WASHINGTON (Reuters) – The wife of a U.S. aid contractor jailed in Cuba has written to President Raul Castro expressing her husband’s regret for his work there and told Reuters the White House has done little to gain his release.
Judy Gross said that in the letter, which Castro read but did not respond to, she pleaded with him to free her husband Alan because their daughter has been diagnosed with breast cancer and he is needed at home.
The United States’ influence in its traditional “backyard” is waning and needs a boost. Washington should be forging closer ties with Latin America’s emerging powerhouse Brazil, says Johns Hopkins political scientist Riordan Roett.
Best way to do that? Send the Obamas to Brazil because Brazilians will go nuts about the U.S. First Family.
The swastika made of refried beans smeared onto the glass doors of the Arizona State Capitol this week captured the anger of Hispanics at the law authorizing local police to question anyone reasonably suspected of being in the United States illegally. The controvesial law, which critics say is a mandate for racial profiling, has galvanized the country’s largest minority that is expected to turn out in large numbers at planned rallies in more than 70 U.S. cities.
Hispanics were disappointed that President Barack Obama failed to deliver on his campaign promise to overhaul the immigration system in his first year in office. The Pew Research Center says 76 percent of the estimated 11.9 million illegal immigrants in the United States are Hispanics. The Latino community sees the undocumented immigrants as contributing with their labor to the growth of the U.S. economy and deserve the right to be legal residents.
CARACAS (Reuters) – Venezuelan President Hugo Chavez called on 35,000 armed militias on Tuesday to defend his socialist revolution with their lives if necessary as he faces a test of its popularity in elections in September.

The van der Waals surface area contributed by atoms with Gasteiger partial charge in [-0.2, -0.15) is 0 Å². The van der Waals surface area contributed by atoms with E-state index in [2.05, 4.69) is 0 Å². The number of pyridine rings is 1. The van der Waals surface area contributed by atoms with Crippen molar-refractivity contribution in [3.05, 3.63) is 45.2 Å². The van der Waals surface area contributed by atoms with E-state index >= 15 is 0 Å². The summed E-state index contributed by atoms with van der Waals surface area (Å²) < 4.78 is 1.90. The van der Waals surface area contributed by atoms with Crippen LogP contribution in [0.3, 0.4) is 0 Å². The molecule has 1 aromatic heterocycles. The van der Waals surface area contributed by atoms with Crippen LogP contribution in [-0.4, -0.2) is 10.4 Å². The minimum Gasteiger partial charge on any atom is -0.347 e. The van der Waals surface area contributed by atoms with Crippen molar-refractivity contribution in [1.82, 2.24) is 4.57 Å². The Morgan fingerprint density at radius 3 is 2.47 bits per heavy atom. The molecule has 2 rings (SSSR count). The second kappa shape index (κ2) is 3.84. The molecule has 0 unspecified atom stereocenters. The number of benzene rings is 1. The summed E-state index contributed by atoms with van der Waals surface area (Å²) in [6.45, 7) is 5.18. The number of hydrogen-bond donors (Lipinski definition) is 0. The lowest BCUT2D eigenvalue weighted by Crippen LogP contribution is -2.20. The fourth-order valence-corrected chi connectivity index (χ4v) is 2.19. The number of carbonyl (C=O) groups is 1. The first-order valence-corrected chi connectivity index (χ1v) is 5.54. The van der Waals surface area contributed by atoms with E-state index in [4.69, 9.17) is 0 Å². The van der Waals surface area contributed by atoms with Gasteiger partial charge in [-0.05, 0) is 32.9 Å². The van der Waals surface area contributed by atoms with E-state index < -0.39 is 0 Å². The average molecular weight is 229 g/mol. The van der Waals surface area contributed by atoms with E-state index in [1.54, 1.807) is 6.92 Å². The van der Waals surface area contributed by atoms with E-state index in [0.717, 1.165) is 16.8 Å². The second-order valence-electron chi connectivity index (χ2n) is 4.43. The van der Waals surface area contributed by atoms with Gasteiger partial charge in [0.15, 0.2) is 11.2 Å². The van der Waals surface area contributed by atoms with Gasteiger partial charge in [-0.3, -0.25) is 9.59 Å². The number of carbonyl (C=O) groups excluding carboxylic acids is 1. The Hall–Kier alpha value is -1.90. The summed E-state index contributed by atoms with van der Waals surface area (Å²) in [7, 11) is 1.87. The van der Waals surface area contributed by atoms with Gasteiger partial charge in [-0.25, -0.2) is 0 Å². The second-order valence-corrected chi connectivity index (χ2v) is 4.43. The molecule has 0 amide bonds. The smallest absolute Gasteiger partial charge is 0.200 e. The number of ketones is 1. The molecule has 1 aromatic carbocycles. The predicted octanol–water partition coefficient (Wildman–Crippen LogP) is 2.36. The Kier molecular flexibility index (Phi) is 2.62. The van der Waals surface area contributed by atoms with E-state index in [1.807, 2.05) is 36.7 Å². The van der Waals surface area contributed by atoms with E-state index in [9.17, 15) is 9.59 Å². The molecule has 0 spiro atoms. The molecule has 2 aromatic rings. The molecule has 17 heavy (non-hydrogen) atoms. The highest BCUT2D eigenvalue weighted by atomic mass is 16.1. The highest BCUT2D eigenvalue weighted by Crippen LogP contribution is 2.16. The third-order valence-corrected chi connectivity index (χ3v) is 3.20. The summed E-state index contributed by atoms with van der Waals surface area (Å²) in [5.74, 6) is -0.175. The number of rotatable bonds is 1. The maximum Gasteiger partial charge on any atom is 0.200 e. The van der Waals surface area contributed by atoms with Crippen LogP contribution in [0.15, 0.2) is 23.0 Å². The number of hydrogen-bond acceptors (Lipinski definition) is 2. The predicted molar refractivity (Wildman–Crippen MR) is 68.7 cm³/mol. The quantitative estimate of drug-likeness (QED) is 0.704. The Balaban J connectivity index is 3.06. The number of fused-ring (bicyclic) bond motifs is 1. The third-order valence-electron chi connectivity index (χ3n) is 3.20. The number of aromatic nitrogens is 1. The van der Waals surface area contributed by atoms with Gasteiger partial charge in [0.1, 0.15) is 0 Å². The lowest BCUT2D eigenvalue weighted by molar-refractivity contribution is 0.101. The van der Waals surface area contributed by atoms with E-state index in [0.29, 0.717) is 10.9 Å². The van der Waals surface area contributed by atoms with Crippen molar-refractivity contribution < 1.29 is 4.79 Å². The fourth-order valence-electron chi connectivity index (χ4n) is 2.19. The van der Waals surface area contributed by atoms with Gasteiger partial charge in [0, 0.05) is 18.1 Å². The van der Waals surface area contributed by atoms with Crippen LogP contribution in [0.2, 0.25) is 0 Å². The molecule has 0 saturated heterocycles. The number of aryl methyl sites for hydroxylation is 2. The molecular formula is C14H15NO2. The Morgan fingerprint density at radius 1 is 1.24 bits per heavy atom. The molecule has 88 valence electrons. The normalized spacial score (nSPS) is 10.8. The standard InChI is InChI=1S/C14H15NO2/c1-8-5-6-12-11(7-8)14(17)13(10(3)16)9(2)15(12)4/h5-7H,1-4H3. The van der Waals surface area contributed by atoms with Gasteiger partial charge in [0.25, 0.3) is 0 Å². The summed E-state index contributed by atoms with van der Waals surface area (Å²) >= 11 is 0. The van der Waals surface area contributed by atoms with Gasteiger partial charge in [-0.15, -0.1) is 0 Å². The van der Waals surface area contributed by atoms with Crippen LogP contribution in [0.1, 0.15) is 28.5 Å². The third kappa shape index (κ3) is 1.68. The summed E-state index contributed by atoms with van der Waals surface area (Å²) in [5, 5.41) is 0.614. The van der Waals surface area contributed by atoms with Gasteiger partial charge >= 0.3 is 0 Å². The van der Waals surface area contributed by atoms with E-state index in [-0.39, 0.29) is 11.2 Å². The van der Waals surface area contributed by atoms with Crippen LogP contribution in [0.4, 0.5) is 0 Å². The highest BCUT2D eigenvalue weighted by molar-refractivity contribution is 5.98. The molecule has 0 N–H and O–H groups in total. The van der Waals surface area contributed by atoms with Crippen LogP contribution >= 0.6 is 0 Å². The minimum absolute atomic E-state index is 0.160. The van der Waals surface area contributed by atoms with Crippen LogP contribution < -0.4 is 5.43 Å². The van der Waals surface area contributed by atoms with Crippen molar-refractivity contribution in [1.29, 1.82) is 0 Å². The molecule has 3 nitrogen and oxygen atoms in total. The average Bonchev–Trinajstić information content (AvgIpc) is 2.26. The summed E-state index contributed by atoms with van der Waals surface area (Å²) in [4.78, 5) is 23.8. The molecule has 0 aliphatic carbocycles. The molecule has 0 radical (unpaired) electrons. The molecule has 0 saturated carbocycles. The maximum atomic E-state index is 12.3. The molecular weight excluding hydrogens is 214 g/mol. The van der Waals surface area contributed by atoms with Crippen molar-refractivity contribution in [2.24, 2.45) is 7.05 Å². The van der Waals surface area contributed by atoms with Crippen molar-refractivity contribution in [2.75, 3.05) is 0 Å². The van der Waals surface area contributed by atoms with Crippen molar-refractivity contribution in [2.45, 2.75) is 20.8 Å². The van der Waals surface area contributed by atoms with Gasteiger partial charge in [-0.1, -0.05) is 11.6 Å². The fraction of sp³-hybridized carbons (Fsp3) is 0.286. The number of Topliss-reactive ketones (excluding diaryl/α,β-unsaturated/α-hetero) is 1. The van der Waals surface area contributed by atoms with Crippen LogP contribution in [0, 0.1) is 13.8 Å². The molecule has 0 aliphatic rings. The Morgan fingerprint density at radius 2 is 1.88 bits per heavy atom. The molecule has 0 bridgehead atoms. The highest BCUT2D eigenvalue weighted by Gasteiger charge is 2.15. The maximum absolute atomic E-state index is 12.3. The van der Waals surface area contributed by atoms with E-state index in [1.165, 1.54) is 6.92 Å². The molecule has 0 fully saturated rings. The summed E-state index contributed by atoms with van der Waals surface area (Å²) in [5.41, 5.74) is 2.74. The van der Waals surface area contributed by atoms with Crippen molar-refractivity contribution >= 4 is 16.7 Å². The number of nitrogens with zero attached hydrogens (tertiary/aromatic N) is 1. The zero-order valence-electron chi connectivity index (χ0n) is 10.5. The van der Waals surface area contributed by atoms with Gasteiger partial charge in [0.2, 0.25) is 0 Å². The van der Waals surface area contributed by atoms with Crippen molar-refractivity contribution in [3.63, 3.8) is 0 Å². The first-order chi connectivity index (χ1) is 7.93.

Young militias raised assault rifles and clenched fists in the air when Chavez entered the parade area in Caracas in an open military jeep for a rally marking the anniversary of an abortive coup that ousted him briefly in 2002.
CARACAS, April 13 (Reuters) – A Venezuelan website that has
poked fun at leftist President Hugo Chavez for two years has
become a roaring success on the Internet, where its authors set
up their satirical blog to avoid censorship.
Juan Andres Ravell and Oswaldo Graziani, former television
scriptwriters, say the main aim of their blog, The Bipolar
Capybara (www.elchiguirebipolar.com/), is to make people
laugh and lighten the polarized political environment.
CARACAS, April 7 (Reuters) – Heavy downpours that have swept away two people and flooded homes in central Venezuela were hailed by President Hugo Chavez as an early start to the rainy season that may mark the end of an electricity crisis.
Chavez’s popularity has been dented since a severe drought exposed problems in the oil-exporting nation’s hydro-dependent grid and led to strict power rationing.
"The rains have officially arrived," Chavez said at a ceremony to mark a visit by Uruguay’s President Jose Mujica.
The National Weather Institute, however, said the recent rains were due to a temporary weather pattern and that the rainy season would not start for another month.
Electrical Energy Minister Ali Rodriguez said he planned to extend a 60-day electricity emergency, which allows the government to mobilize resources to deal with the crisis and ration power supplies, the state news agency ABN said.
Water levels at the OPEC member’s hydroelectric dams have dropped to critically low levels amid the worst drought in a century, which is blamed on the El Nino weather phenomenon.
The power shortages and rationing could boost opposition prospects in legislative elections in September that will be a curtain-raiser for a 2012 presidential election.